Next Platform TV for Monday, June 29

Today we look at an evaluation of AMD versus Nvidia GPUs for HPC applications, we also consider infrastructure for AI in production drug discovery, and in a completely different direction, we talk to Danny Shapiro, head of automotive at Nvidia about the datacenter requirements for future autonomous vehicles. Also on the program we feature insight about the state of NVMe adoption with Lightbits Labs and we end the show with some level-setting from Ampere Computing.

With the costs of drug discovery mounting and time to result more critical than ever, life sciences companies are tasked with some tough decision making across the board and certainly when it comes to the compute and storage infrastructure. All of this more important than ever, of course given the current pandemic. To talk about this we’re joined by Kris Howard, Principal Systems Engineer at digital drug discovery company, Recursion. We talk about using HPC parallel file systems like Lustre for AI and the management challenges of a GPU dense production system from a storage/file system perspective.

In the HPC vein we switch gears to talk about comparisons in hardware and software performance for sparse linear algebra among the two main GPU makers (Nvidia and more recently—at least for real these days—AMD). We look at the criteria and relative performance and usability of both software stacks as well.

On this episode we also talk with Danny Shapiro, head of automotive at Nvidia about the backend compute and datacenter requirements for next generation autonomous cars. While all the processing that happens on board is interesting, there’s a fair bit of training (and retraining) not to mention the overall task of making self-driving vehicles more intelligent and capable. We review the datacenter requirements with Shapiro and talk about what the future holds.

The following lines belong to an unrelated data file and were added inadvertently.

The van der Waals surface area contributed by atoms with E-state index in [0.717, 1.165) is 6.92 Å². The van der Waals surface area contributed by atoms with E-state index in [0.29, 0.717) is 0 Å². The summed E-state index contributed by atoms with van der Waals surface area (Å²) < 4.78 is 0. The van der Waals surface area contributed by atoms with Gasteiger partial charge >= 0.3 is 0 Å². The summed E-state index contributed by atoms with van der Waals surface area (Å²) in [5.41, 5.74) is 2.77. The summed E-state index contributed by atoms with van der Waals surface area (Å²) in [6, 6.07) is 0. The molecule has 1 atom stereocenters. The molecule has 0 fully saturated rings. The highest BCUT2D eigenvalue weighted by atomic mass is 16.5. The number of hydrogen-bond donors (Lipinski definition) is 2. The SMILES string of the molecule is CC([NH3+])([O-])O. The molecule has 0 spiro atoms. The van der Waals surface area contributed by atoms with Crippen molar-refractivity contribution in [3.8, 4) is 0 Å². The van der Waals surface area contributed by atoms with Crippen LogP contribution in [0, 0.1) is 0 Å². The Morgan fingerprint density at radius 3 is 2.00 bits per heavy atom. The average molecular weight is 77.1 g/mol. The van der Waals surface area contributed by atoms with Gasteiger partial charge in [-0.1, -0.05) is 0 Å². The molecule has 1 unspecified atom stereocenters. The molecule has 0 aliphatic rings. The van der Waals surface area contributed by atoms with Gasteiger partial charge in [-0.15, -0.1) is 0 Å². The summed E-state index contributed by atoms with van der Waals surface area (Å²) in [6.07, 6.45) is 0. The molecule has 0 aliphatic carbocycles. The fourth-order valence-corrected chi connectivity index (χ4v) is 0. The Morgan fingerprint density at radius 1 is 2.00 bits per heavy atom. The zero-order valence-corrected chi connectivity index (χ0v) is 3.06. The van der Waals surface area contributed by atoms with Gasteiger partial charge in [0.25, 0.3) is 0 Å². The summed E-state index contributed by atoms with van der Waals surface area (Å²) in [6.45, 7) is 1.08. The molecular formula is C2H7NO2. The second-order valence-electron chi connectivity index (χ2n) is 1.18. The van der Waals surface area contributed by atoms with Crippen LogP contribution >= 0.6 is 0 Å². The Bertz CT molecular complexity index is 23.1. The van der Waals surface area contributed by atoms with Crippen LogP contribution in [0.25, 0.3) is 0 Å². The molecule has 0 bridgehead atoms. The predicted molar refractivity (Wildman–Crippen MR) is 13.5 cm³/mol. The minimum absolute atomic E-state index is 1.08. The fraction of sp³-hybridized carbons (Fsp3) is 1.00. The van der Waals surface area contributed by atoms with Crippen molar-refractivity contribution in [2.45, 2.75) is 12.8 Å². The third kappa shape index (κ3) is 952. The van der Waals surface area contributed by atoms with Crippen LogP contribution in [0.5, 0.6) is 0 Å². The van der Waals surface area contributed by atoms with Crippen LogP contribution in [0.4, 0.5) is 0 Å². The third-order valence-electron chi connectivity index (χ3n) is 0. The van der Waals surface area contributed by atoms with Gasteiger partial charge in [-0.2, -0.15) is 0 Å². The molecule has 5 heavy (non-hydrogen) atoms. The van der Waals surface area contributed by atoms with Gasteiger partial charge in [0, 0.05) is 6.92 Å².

We also talked to Josh Goldenhar at Lightbits Labs, one of the NVMe-Over-Fabrics storage upstarts, and in this case, the one who implemented NVMe over the TCP stack, no RDMA, and who focused on block storage. Lightbits just put out the second release of its LightOS disaggregated storage stack, which among other things includes scale-out and multipathing for high availability. We chatted about the number of different ways that people are consuming LightOS – on their iron, on appliances, or with FPGA acceleration – and how they are using it to support old and new database technologies, among other things.

To close the episode we take another look at Ampere Computing, which have already profiled in long form, to get a handle on what’s happening now that they’ve formally entered the market and what they might get right that others before them have missed out on.

All of this and more on today’s program. Thanks for joining.

Cheat Sheet

2:08 Drug Discovery and the Compute/Storage Requirements with Kris Howard, Systems Lead, Recursion Pharmaceutical

11:16 NVMe Momentum in Enterprise from the Lightbits Labs Perspective with Josh Goldenhar

22:40 The Datacenter and Compute Backend for Autonomous Cars with Nvidia’s Director of Automotive, Danny Shapiro

32:02 AMD Verus Nvidia GPUs for Sparse Linear Algebra and HPC with Hartwig Antz.

37:26 Checking in with Ampere Computing, with Jeff Wittich, including the next-gene 128-core Siryn chip.

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